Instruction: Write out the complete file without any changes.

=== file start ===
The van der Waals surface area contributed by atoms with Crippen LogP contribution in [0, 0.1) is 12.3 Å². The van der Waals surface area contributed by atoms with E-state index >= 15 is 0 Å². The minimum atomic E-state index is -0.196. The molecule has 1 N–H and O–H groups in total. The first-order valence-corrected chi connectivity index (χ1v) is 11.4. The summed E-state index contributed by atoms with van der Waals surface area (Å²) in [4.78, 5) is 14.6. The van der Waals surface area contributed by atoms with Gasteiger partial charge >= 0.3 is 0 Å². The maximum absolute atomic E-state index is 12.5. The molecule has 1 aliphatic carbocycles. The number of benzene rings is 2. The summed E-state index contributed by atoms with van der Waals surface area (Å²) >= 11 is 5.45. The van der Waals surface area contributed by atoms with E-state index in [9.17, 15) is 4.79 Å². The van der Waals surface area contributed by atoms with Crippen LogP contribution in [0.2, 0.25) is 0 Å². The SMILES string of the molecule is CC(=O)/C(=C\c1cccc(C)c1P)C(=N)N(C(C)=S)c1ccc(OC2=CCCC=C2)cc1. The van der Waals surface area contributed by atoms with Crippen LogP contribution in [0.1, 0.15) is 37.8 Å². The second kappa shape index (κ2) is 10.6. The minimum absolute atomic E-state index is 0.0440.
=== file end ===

The van der Waals surface area contributed by atoms with Crippen LogP contribution in [0, 0.1) is 12.3 Å². The van der Waals surface area contributed by atoms with E-state index >= 15 is 0 Å². The minimum atomic E-state index is -0.196. The molecule has 1 N–H and O–H groups in total. The first-order valence-corrected chi connectivity index (χ1v) is 11.4. The summed E-state index contributed by atoms with van der Waals surface area (Å²) in [4.78, 5) is 14.6. The van der Waals surface area contributed by atoms with Gasteiger partial charge >= 0.3 is 0 Å². The maximum absolute atomic E-state index is 12.5. The molecule has 1 aliphatic carbocycles. The number of benzene rings is 2. The summed E-state index contributed by atoms with van der Waals surface area (Å²) >= 11 is 5.45. The van der Waals surface area contributed by atoms with E-state index in [9.17, 15) is 4.79 Å². The van der Waals surface area contributed by atoms with Crippen LogP contribution in [0.2, 0.25) is 0 Å². The SMILES string of the molecule is CC(=O)/C(=C\c1cccc(C)c1P)C(=N)N(C(C)=S)c1ccc(OC2=CCCC=C2)cc1. The van der Waals surface area contributed by atoms with Crippen LogP contribution in [0.1, 0.15) is 37.8 Å². The second kappa shape index (κ2) is 10.6. The minimum absolute atomic E-state index is 0.0440.